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The University of Kentucky College of Pharmacy is thrilled to host Dr. Geeta Narlikar as a guest speaker during the Dean's Seminar Series. 

Dr. Narlikar is a National Academy member and classic biochemist who has been doing fundamentally important work in understanding the biochemical mechanisms underlying epigenetic regulation. 

Dr. Narlikar obtained her Ph.D. in Chemistry at Stanford University and carried out postdoctoral research at Harvard Medical School. She joined the Department of Biochemistry and Biophysics at UCSF as a faculty member in 2003. She is an expert in the fields of chromatin regulation and genome organization. Her laboratory has pioneered the application of sophisticated biophysical approaches to study the mechanisms of macromolecules that regulate genome organization. Through these studies they are learning (i) how nanoscale molecular motors use chemical energy to cause mechanical disruptions in the packaged genome, (ii) that the smallest unit of genome folding, a nucleosome, acts akin to a dynamic receptor rather than a static packaging unit and, (iii) that liquid-liquid phase separation processes help organize large regions of the genome. These types of discoveries are changing textbook descriptions of genome packaging and suggesting new avenues to tackle diseases caused by defects in genome organization.  

Dr. Narlikar enjoys teaching and mentoring graduate students. She believes that kindling the fire of curiosity within graduate students and consistently supporting their initiative brings out the best in them. 

Dr. Narlikar’s scientific work has been recognized by different awards during her faculty career. These include the Beckman Young Investigator Award (2006), the Outstanding Faculty Mentorship Award by the UCSF Graduate Students Association (2011), election to the National Academy of Sciences (2021) and the Kuo Family Endowed Professorship (2023).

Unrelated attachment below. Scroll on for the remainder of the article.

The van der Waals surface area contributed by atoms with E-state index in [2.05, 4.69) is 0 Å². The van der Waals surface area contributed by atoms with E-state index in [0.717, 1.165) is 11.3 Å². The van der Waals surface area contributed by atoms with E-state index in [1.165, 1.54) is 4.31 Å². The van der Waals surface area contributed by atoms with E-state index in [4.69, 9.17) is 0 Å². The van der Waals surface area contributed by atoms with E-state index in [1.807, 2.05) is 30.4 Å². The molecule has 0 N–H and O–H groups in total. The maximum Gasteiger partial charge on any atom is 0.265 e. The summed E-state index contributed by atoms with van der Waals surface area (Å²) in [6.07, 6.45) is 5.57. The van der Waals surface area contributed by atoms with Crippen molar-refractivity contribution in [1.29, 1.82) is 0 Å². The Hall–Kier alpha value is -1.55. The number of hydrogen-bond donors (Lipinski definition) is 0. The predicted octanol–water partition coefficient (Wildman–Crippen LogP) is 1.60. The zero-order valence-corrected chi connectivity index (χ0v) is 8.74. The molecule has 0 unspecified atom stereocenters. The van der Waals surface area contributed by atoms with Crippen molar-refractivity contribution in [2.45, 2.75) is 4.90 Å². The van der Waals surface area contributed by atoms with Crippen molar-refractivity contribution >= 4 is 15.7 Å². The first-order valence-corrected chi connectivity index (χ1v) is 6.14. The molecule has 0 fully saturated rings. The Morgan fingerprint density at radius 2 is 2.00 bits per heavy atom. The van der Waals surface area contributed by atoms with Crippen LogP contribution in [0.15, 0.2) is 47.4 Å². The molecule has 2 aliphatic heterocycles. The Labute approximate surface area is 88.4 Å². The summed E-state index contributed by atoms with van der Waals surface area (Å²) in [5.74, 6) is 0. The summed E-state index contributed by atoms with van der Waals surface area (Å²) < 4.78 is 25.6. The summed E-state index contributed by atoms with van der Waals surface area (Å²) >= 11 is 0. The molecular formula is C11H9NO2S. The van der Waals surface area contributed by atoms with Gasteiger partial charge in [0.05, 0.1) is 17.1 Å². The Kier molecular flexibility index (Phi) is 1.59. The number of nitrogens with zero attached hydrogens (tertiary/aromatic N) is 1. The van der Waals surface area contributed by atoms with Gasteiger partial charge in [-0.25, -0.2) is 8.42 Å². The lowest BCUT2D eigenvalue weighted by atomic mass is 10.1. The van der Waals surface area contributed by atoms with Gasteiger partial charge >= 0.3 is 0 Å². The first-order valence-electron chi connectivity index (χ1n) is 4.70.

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We wish to remember and honor those who inhabited this Commonwealth before the arrival of the Europeans. Briefly occupying these lands were the Osage, Wyndott tribe, and Miami peoples. The Adena and Hopewell peoples, who are recognized by the naming of the time period in which they resided here, were here more permanently. Some of their mounds remain in the Lexington area, including at UK’s Adena Park.

In more recent years, the Cherokee occupied southeast Kentucky, the Yuchi southwest Kentucky, the Chickasaw extreme western Kentucky and the Shawnee central Kentucky including what is now the city of Lexington. The Shawnee left when colonization pushed through the Appalachian Mountains. Lower Shawnee Town ceremonial grounds are still visible in Greenup County.

We honor the first inhabitants who were here, respect their culture, and acknowledge the presence of their descendants who are here today in all walks of life including fellow pharmacists and healthcare professionals.